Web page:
Draft Taxation Determination
Income tax: self assessment: can a person (the attorney) acting within the terms of a general power of attorney validly apply on behalf of the grantor of the power of attorney (the principal) for a private ruling on the way in which a tax law or tax laws will apply to the principal?
Please note that the PDF version is the authorised version of this draft ruling.This document has been finalised by TD 96/5.
FOI status:draft only - for comment
|Draft Taxation Determinations (TDs) present the preliminary, though considered, views of the ATO. Draft TDs may not be relied on; only final TDs are authoritative statements of the ATO.|
3. A general power of attorney confers on the attorney the authority to do, on behalf of the principal, anything that the principal can lawfully do by an attorney. An attorney, acting under the authority of a general power of attorney, can apply, in accordance with section 14ZAF of the Taxation Administration Act 1953 (TAA), for a private ruling on the way in which a tax law or tax laws will apply to the principal.
4. Section 14ZAG of the TAA allows a person, with the written consent of another person, to apply for a private ruling on behalf of that other person. A general power of attorney is more than written consent to apply for a ruling. It allows the attorney to act in the place of the principal and, therefore, enables the attorney to apply for a private ruling as if he or she is the person to whom the ruling relates. Consequently, a general attorney, requesting a private ruling on the way in which a tax law or tax laws relate to the principal, will not have to obtain the written consent of the principal to apply for the ruling. However, the attorney will need to advise, with the application, that the power of attorney exists and that the document is available for examination by the Commissioner if required.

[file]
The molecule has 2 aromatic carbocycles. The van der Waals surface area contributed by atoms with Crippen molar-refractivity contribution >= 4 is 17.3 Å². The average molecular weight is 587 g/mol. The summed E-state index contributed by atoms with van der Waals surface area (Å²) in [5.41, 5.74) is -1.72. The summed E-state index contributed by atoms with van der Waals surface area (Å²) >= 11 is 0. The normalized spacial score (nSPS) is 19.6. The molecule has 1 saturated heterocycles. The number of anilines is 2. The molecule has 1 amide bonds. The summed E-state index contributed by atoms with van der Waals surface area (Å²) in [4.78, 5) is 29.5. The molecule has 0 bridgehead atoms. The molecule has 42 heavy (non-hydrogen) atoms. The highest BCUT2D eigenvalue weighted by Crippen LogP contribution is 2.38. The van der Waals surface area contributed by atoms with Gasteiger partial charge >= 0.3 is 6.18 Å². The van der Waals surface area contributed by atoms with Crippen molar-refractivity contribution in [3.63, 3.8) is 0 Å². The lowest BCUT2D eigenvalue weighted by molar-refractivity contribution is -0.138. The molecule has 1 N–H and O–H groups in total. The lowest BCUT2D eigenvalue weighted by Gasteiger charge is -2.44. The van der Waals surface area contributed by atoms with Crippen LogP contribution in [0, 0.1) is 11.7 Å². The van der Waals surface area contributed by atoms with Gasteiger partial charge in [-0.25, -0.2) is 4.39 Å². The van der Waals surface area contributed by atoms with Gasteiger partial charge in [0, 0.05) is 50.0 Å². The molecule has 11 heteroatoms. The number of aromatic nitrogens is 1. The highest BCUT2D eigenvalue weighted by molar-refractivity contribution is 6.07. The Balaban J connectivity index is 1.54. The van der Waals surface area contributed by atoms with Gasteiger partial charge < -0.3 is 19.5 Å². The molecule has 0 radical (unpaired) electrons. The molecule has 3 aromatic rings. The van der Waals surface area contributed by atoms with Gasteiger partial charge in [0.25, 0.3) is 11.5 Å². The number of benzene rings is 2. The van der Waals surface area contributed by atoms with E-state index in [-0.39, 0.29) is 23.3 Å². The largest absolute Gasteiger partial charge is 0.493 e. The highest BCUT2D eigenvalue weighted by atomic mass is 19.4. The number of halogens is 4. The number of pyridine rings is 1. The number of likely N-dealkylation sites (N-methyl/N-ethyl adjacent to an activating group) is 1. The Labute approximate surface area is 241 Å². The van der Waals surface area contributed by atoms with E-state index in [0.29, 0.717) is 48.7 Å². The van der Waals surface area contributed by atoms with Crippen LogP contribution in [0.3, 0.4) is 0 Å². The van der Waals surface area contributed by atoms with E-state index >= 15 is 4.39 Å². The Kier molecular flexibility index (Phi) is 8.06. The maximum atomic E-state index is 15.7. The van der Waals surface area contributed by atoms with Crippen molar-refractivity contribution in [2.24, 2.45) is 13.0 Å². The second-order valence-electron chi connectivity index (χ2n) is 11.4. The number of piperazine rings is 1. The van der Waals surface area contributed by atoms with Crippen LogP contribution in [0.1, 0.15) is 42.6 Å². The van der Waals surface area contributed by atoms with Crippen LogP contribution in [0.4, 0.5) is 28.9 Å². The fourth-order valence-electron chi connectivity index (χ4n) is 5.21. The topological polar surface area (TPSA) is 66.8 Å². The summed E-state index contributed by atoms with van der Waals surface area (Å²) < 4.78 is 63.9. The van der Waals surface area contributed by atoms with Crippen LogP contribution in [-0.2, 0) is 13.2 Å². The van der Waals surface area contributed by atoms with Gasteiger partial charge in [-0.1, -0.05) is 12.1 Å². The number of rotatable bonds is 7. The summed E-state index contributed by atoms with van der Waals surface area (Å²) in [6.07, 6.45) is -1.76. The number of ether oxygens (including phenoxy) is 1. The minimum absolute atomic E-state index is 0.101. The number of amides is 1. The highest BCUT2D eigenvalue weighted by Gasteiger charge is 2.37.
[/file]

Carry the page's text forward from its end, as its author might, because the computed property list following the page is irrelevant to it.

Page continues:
5. A specific power of attorney will not usually enable the attorney to validly apply for a private ruling on behalf of the principal. For a specific power of attorney to have the same effect, for Private Rulings purposes, as a general power of attorney, it would need to specify that the attorney is empowered to act in place of the principal in applying for a private ruling.
Commissioner of Taxation
1 November 1995
NO NAT 95/8802-7; D/95/0001/Par
power of attorney